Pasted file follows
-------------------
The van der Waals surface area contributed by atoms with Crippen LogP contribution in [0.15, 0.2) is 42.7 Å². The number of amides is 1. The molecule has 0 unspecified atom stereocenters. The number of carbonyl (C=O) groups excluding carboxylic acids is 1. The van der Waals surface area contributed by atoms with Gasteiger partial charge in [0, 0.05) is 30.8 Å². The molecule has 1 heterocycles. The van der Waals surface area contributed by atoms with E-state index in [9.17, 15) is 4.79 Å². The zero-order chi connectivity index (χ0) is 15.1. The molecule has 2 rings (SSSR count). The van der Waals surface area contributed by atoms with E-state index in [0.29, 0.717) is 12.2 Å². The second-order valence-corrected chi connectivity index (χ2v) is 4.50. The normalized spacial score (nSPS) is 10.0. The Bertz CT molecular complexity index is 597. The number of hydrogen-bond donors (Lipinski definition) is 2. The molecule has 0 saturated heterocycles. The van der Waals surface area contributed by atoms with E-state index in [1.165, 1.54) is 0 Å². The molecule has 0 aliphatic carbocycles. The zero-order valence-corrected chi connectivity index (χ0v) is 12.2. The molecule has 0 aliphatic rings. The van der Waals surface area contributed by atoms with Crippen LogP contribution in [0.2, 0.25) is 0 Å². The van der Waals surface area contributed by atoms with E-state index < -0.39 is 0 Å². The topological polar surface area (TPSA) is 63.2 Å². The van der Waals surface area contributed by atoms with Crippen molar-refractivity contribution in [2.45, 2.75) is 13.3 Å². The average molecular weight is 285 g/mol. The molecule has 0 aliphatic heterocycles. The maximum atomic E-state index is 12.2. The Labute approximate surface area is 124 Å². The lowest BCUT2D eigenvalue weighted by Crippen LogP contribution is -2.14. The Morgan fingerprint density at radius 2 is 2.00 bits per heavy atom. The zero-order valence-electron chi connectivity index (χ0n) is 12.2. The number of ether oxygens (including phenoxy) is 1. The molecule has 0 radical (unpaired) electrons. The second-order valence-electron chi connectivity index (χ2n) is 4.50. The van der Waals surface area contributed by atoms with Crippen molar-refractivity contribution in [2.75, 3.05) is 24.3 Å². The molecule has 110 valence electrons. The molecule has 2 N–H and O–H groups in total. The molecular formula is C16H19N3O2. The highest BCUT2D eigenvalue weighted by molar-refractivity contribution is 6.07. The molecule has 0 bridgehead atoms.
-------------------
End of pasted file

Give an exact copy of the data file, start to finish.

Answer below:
The van der Waals surface area contributed by atoms with Crippen LogP contribution in [0.15, 0.2) is 42.7 Å². The number of amides is 1. The molecule has 0 unspecified atom stereocenters. The number of carbonyl (C=O) groups excluding carboxylic acids is 1. The van der Waals surface area contributed by atoms with Gasteiger partial charge in [0, 0.05) is 30.8 Å². The molecule has 1 heterocycles. The van der Waals surface area contributed by atoms with E-state index in [9.17, 15) is 4.79 Å². The zero-order chi connectivity index (χ0) is 15.1. The molecule has 2 rings (SSSR count). The van der Waals surface area contributed by atoms with E-state index in [0.29, 0.717) is 12.2 Å². The second-order valence-corrected chi connectivity index (χ2v) is 4.50. The normalized spacial score (nSPS) is 10.0. The Bertz CT molecular complexity index is 597. The number of hydrogen-bond donors (Lipinski definition) is 2. The molecule has 0 saturated heterocycles. The van der Waals surface area contributed by atoms with E-state index in [1.165, 1.54) is 0 Å². The molecule has 0 aliphatic carbocycles. The zero-order valence-corrected chi connectivity index (χ0v) is 12.2. The molecule has 0 aliphatic rings. The van der Waals surface area contributed by atoms with Crippen LogP contribution in [0.2, 0.25) is 0 Å². The van der Waals surface area contributed by atoms with E-state index < -0.39 is 0 Å². The topological polar surface area (TPSA) is 63.2 Å². The van der Waals surface area contributed by atoms with Crippen molar-refractivity contribution in [2.45, 2.75) is 13.3 Å². The average molecular weight is 285 g/mol. The molecule has 0 aliphatic heterocycles. The maximum atomic E-state index is 12.2. The Labute approximate surface area is 124 Å². The lowest BCUT2D eigenvalue weighted by Crippen LogP contribution is -2.14. The Morgan fingerprint density at radius 2 is 2.00 bits per heavy atom. The zero-order valence-electron chi connectivity index (χ0n) is 12.2. The number of ether oxygens (including phenoxy) is 1. The molecule has 0 radical (unpaired) electrons. The second-order valence-electron chi connectivity index (χ2n) is 4.50. The van der Waals surface area contributed by atoms with Crippen molar-refractivity contribution in [2.75, 3.05) is 24.3 Å². The molecule has 110 valence electrons. The molecule has 2 N–H and O–H groups in total. The molecular formula is C16H19N3O2. The highest BCUT2D eigenvalue weighted by molar-refractivity contribution is 6.07. The molecule has 0 bridgehead atoms.